Saturday, December 5, 2009

A tree, a hand, a waterfall


A tree, a hand, a waterfall. The night sky, fire, a child’s worn out shoe. A grain of salt, a breeze, and a stiff paint brush. A painted hand, a stiff tree, a firefall, a child’s worn out grain of salt, a night breeze, a brushed sky. A worn out hand, a salty shoe, a child’s stiff fire, a falling tree, a painted nightgrain, and a brushed wet breeze. In the worn out night sky, a salty hand paints a child’s burning tree with a stiff shoe in the grainy breeze beside a falling waterbrush. Yes, I can see it all quite clearly. Maybe that’s my problem.

Entry from One Hand Clapping, dated December 12, 2004.


Recently Linked: My thanks to abutresonoros for signing on as a follower of Recently Banned Literature. You can visit his blog of the same name here.

Update:
In the Forum: up the down staircase.

12 comments:

Joseph Hutchison said...

I'm ashamed to say I've never dropped by One Hand Clapping. You know how I feel about reading on screen. But in small bites ... what a treat! This one is especially luminous, though I don't know why. It builds the way Blaise Cendrars' best poems do—each detail somehow casting light on those around it. For me the last sentence resonates like James Wright's "I have wasted my life." Wonderful!

William Michaelian said...

Ah, yes, he wields a delightful sledge hammer. Thanks. And in OHC, you’ve stumbled onto another future volume of my Press Series. Just let me chop down a few more trees....

Joseph Hutchison said...

I'll be wasting a few pines myself via Lulu, I think. A long out of print collection the publisher never saw fit to put out in paperback. All us poets with our books do make a "Song of the Broad Axe," don't we? Ironic that now we can read Whitman's poem on screen. It's pretty terrible, but has some wonderful lines:

—Spar-makers in the spar-yard, the swarming row of well-grown apprentices,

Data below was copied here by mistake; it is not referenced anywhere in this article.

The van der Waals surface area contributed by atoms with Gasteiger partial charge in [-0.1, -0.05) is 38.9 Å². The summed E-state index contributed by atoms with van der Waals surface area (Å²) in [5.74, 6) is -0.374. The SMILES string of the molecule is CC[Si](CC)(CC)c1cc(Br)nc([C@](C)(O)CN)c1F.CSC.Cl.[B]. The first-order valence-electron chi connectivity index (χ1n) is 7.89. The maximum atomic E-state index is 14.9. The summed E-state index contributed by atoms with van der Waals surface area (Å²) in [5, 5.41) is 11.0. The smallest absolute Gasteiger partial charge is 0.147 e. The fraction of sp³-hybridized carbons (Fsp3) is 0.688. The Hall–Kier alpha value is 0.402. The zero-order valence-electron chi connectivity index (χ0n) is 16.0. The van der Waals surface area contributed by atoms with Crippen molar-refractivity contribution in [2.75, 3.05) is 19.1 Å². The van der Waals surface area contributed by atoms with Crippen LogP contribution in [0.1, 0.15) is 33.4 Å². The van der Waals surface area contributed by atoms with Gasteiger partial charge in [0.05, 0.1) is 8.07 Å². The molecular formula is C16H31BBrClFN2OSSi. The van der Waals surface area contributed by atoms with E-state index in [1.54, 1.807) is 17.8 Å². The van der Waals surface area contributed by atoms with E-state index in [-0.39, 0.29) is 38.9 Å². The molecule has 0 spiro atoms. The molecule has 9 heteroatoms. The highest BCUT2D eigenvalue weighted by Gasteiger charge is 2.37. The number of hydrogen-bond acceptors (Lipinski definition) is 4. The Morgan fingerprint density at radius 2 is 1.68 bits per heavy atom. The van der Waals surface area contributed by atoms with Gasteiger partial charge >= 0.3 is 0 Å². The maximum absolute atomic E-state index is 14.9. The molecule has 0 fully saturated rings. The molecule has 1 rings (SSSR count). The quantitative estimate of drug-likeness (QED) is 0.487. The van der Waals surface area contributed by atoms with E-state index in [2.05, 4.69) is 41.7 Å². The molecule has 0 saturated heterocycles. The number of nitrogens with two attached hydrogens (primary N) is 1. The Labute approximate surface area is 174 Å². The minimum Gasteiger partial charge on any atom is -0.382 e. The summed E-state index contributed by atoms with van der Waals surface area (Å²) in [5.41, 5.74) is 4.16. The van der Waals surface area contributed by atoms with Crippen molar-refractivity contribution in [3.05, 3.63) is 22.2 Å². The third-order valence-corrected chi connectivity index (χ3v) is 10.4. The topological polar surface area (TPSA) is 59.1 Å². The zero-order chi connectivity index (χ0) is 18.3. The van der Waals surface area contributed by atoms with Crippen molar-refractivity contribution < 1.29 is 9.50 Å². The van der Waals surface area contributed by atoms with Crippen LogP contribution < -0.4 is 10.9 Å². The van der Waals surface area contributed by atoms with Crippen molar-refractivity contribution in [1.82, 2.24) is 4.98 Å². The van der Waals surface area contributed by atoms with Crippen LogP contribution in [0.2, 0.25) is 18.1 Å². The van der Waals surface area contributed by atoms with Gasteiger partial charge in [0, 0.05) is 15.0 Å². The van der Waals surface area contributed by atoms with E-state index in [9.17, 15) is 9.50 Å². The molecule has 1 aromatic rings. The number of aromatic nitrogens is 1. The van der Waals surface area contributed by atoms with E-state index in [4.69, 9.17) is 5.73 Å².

The swing of their axes on the square-hew’d log, shaping it toward the shape of a mast,
The brisk short crackle of the steel driven slantingly into the pine,
The butter-color’d chips flying off in great flakes and slivers...

So really, y'see, we partake of that pioneer heroism. Don't we?

William Michaelian said...

Absolutely! Windbags plying the Cosmos, we take turns filling the sail...

ALeks said...

Weheeheehehheee....will ya make a book of these little juwels I find along my walk trough your coment boxes?
I would realy like to be able to just sit around you clever people,smoke a cigar or two(for the oak table face,:O))( And I do not smoke at all),to laugh long and outloud and it would be in the summer under te figtree with my father and brother there with us! Nice dream,only I did not ask you if its Ok to dream of you brilliant writers.
Good day to ya all,
Aleksandra

William Michaelian said...

Wonderful dream! These comment boxes might seem small, but for those blessed with an imagination, they change shape like clouds.

ALeks said...

:O)clouds like coments....

ALeks said...

Comments, grrr....

Elisabeth said...

Such a wonderful journey through words and I too imagine that I can see it. So maybe we both have a problem but you invented these words and associations. I only read them and associated further.

William Michaelian said...

For which I’m grateful. And it just occurred to me that with the right kind of artwork, this entry could make a nice little pop-up or fold-out book....

Nazia Mallick said...

William. I have been reading your journal, and I am at the September 2003 entries today.

Reading these entries feels like a day book of comfort, despite the many emotions that simmer quietly under the words and some of them tell me a whole new story within themselves.
The brevity in your poems and generosity in your prose, both are a delight to read.
This is the kind of journal I would love to take to bed with me, keep it on my bedside table and just pick it up, and open the pages randomly.

William Michaelian said...

Nazia, that’s wonderful of you to say. Thanks. I tend to look at the journal the same way, as a sort of bedside reader. I wrote it and lived it, but in an odd way I’ve become another reader. And so I’m looking forward to the print edition. Somewhere in the book, I think I refer to it as a “literary doorstop.” So it’s bound to be useful in more than one dimension.

Thanks again. It means a great deal to me to know that you are reading.